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Quackcast 605 - Myth of Freedom

Ozoneocean at 12:00AM, Oct. 18, 2022

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“Freedom” is the catch cry in so much historical fiction but it's usually an anachronistic piece of nationalist fantasy. You fought for your lord, for pay, your honour, your small region, etc, not for “Scotland” (i.e. Bravehert). Even today it's generally propaganda: e.g. The Invasion of Iraq being called “Operation Iraqi Freedom” and Russia's invasion of Ukraine being all about “freeing” the Russian speaking areas from “oppression”.

We alter historical stories to fit with contemporary ideas about ourselves and to give us some form of foundation for our prejudices, motivations and identity. Good examples are the Arthurian legends, Gladiator, Braveheart, The Patriot, Robin Hood, The stories about Christopher Columbus, and The 300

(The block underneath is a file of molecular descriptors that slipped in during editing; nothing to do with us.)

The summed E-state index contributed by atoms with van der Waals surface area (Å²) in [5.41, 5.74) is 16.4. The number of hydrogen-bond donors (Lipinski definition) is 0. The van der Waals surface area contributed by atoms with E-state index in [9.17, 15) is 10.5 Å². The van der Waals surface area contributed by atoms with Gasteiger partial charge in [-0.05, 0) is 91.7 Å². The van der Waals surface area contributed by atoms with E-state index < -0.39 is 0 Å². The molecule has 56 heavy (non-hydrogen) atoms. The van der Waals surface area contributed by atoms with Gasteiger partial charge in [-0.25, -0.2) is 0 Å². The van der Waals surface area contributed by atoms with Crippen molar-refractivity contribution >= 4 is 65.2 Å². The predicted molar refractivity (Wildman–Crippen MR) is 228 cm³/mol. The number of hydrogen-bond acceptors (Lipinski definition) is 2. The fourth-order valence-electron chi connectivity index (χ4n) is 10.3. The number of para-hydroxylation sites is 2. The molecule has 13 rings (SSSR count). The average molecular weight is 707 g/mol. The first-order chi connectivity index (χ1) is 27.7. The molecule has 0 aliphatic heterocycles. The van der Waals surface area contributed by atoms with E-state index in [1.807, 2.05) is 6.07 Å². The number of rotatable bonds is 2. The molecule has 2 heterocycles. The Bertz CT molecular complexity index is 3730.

Controversy from the African community about the movie “Woman King” (we have not seen it) is a good recent example. It's about an all female fighting force in Africa in 1823 that fought European slavers, based on historical events. But the real historical tribe were actually slavers themselves. They didn't fight white slavers and “freedom” was never their goal. This very stark disconnect is interesting.
In other respects this film seems to be a much needed positive take on African identity, feminism, and the important and significant role of black women in history, if slightly “alternative” history in some respects, like Inglorious Basterds.